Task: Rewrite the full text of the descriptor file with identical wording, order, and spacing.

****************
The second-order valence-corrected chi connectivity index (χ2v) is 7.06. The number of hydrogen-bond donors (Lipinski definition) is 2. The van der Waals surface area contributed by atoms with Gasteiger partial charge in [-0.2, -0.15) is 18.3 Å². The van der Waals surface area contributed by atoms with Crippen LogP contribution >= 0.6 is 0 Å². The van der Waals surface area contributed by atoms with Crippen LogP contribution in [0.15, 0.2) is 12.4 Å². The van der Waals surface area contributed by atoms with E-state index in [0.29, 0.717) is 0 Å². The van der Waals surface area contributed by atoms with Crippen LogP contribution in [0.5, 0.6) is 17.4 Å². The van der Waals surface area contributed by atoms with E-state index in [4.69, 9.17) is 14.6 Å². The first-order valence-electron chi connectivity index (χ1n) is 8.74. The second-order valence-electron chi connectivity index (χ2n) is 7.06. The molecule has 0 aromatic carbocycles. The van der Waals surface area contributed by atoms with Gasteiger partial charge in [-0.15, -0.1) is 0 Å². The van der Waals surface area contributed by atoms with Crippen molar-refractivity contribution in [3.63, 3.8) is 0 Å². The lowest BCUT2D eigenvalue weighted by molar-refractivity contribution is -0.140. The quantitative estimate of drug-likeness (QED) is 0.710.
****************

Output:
The second-order valence-corrected chi connectivity index (χ2v) is 7.06. The number of hydrogen-bond donors (Lipinski definition) is 2. The van der Waals surface area contributed by atoms with Gasteiger partial charge in [-0.2, -0.15) is 18.3 Å². The van der Waals surface area contributed by atoms with Crippen LogP contribution >= 0.6 is 0 Å². The van der Waals surface area contributed by atoms with Crippen LogP contribution in [0.15, 0.2) is 12.4 Å². The van der Waals surface area contributed by atoms with E-state index in [0.29, 0.717) is 0 Å². The van der Waals surface area contributed by atoms with Crippen LogP contribution in [0.5, 0.6) is 17.4 Å². The van der Waals surface area contributed by atoms with E-state index in [4.69, 9.17) is 14.6 Å². The first-order valence-electron chi connectivity index (χ1n) is 8.74. The second-order valence-electron chi connectivity index (χ2n) is 7.06. The molecule has 0 aromatic carbocycles. The van der Waals surface area contributed by atoms with Gasteiger partial charge in [-0.15, -0.1) is 0 Å². The van der Waals surface area contributed by atoms with Crippen molar-refractivity contribution in [3.63, 3.8) is 0 Å². The lowest BCUT2D eigenvalue weighted by molar-refractivity contribution is -0.140. The quantitative estimate of drug-likeness (QED) is 0.710.